Archive for November, 2013

A Link with the Past

I met Miss Kate Champion in 1952, while working in Alpha House, a small nursing home in Musgrave Road, Durban. When I walked into her room on my first night on duty, I was struck by her appearance. Although eighty-three and obviously frail, she was still a fine-looking woman with strong features, a mop of white hair and lively, bright eyes. Propped up by pillows, she sat reading a book that looked far too heavy for her to hold.

She glanced up over her glasses as I came in. I introduced myself, asked whether she’d like tea or Milo before settling down for the night and enquired whether she would like something to help her sleep.

“Good gracious, no,” she replied, horrified at the thought. “I sleep far too much as it is. But I’d like a cup of tea and…” She paused, eyeing me thoughtfully. “And maybe a little company. Why don’t you join me when everyone else is asleep? Night duty can be very lonely. And taxing. I know because I’m a nurse too. Or used to be when I was younger.”

“Oh!” I tried to imagine her slight figure in a white, starched uniform. “Where did you work?”

“In several places—Durban, Pietermaritzburg and Ladysmith.” She drew in her breath. “I nursed there during the siege.”

I frowned, wondering whether I’d heard correctly. “Siege?”

“The siege of Ladysmith. I’ll tell you about it if you’re interested.

The siege… I’d heard about it in the same way I’d heard about the concentration camps and the battles that had been fought during the Boer war, but it had all happened a long time ago, long before I was born, and history was not my strong point. The thought of hearing about the siege firsthand, from someone who’d actually been there, sparked my interest.

“I’d like that very much,” I said. “If you’re not too tired, maybe you can tell me when you’ve had your tea.”

It took a while to settle the rest of the patients but when I got back, carrying a tray, Miss Champion was wide awake, waiting for me. I poured two cups of tea then sat back and  listened while she reminisced.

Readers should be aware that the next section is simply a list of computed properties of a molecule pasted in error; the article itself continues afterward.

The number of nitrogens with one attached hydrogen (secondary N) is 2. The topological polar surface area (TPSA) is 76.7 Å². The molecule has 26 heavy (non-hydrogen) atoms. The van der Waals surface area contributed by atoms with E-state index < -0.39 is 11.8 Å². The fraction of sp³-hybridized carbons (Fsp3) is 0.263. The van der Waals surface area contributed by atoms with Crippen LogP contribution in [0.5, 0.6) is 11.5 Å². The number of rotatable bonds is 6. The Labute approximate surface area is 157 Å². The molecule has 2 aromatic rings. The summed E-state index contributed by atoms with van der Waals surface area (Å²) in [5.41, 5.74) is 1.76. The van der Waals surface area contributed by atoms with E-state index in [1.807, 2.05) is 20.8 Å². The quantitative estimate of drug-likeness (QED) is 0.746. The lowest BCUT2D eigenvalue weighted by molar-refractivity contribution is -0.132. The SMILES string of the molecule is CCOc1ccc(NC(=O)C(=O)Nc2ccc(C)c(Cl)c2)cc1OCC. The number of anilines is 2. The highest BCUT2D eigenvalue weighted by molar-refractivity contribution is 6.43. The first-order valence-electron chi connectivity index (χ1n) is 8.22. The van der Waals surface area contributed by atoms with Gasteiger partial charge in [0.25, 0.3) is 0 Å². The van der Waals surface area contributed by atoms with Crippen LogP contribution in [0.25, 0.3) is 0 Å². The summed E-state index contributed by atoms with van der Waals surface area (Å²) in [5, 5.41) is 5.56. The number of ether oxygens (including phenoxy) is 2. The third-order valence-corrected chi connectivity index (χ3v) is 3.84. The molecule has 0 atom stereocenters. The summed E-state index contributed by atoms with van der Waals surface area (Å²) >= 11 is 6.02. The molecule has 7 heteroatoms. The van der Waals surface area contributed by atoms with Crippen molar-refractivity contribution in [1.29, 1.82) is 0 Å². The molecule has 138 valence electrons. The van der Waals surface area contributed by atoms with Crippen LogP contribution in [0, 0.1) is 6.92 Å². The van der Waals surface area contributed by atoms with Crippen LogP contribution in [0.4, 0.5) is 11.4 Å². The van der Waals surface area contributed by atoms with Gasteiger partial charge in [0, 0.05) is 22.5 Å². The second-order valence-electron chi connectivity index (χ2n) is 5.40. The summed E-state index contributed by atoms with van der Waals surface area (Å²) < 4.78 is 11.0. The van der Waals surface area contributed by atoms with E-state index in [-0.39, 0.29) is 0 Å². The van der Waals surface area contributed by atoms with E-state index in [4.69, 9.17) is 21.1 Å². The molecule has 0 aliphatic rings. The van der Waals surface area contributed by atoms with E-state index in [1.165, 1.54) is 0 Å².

She told her story in bits and pieces, some that night, some the next, some in the nights that followed, each episode so extraordinary I could hardly wait to hear the next. This is the gist of what she told me:

“I volunteered for the front the day war broke out. I was in Durban at the time and was told to report to the station where I and other volunteers took the overnight train to Ladysmith. We arrived the next morning to find a town filled with tents—thousands and thousands, crammed together, pitched on every spare piece of land. I learnt later that there were 13,000 troops stationed in the town so it was no wonder there were so many tents.

“The hospital had been set up in the town hall. By the time I arrived, it was full of casualties. The wounded were brought in from the battlefields in ambulance wagons, at times so many that they lined up, one behind the other, waiting for hours on end before we could attend to the men.

“The siege began about three weeks after I got there, on 2nd November 1899. We were told that the Boers had taken up position on the hills surrounding Ladysmith and that, as the rail and telephone lines had been cut, we would have to survive as best we could until the army broke through and relieved us. That news was bad enough, but things got worse because soon after that the Boers began firing shells into town. The church was hit several times and one landed on the town hall, killing some of our wounded.

“The next day General White sent a message to the Boer general asking permission to move our wounded to a place where they would be safe. General Joubert agreed, and a place some five miles from Ladysmith was declared a no-man’s land. It was called Intombi Camp. We were given twenty-four hours to set up the tents we would need to accommodate our patients and staff. After that, a train carrying white flags would be allowed in once a day to bring supplies and more patients. It returned empty because, once in Intombi Camp, no one—whether it be doctors, nurses, patients or general staff—were allowed to leave.

“Intombi Camp… I remember it quite clearly—the tents, the heat, the cold, the mud, the flies, the shells screaming overhead and the stench. We had one hundred beds to start off with. That soon increased to three hundred. Then a thousand. Then two thousand. When we ran out of beds, we placed mattresses on the ground. When we ran out of mattresses, the patients lay on blankets or groundsheets.